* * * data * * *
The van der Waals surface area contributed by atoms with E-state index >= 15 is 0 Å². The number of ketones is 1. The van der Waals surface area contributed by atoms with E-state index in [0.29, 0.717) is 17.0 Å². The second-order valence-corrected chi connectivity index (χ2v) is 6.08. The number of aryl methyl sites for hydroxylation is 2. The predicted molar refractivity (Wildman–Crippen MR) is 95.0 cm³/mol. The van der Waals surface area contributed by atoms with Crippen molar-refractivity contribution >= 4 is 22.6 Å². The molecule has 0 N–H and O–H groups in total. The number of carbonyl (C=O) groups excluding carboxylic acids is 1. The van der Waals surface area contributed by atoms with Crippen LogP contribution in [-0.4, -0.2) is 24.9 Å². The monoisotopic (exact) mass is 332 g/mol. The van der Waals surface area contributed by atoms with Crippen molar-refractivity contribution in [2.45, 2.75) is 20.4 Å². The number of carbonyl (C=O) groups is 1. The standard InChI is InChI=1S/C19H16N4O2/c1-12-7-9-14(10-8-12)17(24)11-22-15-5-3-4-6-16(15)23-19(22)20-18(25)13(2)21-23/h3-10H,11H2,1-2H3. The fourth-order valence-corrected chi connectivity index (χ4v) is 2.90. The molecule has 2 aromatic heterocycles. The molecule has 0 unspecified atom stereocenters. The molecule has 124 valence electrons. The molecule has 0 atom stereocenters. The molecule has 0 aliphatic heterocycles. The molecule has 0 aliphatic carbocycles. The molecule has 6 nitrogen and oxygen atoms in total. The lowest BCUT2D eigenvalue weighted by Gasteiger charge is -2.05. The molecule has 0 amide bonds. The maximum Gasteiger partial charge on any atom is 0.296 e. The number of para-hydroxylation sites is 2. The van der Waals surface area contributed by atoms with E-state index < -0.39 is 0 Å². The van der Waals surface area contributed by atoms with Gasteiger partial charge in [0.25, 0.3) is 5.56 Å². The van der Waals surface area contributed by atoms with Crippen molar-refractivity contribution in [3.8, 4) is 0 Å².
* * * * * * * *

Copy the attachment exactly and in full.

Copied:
The van der Waals surface area contributed by atoms with E-state index >= 15 is 0 Å². The number of ketones is 1. The van der Waals surface area contributed by atoms with E-state index in [0.29, 0.717) is 17.0 Å². The second-order valence-corrected chi connectivity index (χ2v) is 6.08. The number of aryl methyl sites for hydroxylation is 2. The predicted molar refractivity (Wildman–Crippen MR) is 95.0 cm³/mol. The van der Waals surface area contributed by atoms with Crippen molar-refractivity contribution >= 4 is 22.6 Å². The molecule has 0 N–H and O–H groups in total. The number of carbonyl (C=O) groups excluding carboxylic acids is 1. The van der Waals surface area contributed by atoms with Crippen LogP contribution in [-0.4, -0.2) is 24.9 Å². The monoisotopic (exact) mass is 332 g/mol. The van der Waals surface area contributed by atoms with Crippen molar-refractivity contribution in [2.45, 2.75) is 20.4 Å². The number of carbonyl (C=O) groups is 1. The standard InChI is InChI=1S/C19H16N4O2/c1-12-7-9-14(10-8-12)17(24)11-22-15-5-3-4-6-16(15)23-19(22)20-18(25)13(2)21-23/h3-10H,11H2,1-2H3. The fourth-order valence-corrected chi connectivity index (χ4v) is 2.90. The molecule has 2 aromatic heterocycles. The molecule has 0 unspecified atom stereocenters. The molecule has 124 valence electrons. The molecule has 0 atom stereocenters. The molecule has 0 aliphatic heterocycles. The molecule has 0 aliphatic carbocycles. The molecule has 6 nitrogen and oxygen atoms in total. The lowest BCUT2D eigenvalue weighted by Gasteiger charge is -2.05. The molecule has 0 amide bonds. The maximum Gasteiger partial charge on any atom is 0.296 e. The number of para-hydroxylation sites is 2. The van der Waals surface area contributed by atoms with E-state index < -0.39 is 0 Å². The van der Waals surface area contributed by atoms with Gasteiger partial charge in [0.25, 0.3) is 5.56 Å². The van der Waals surface area contributed by atoms with Crippen molar-refractivity contribution in [3.8, 4) is 0 Å².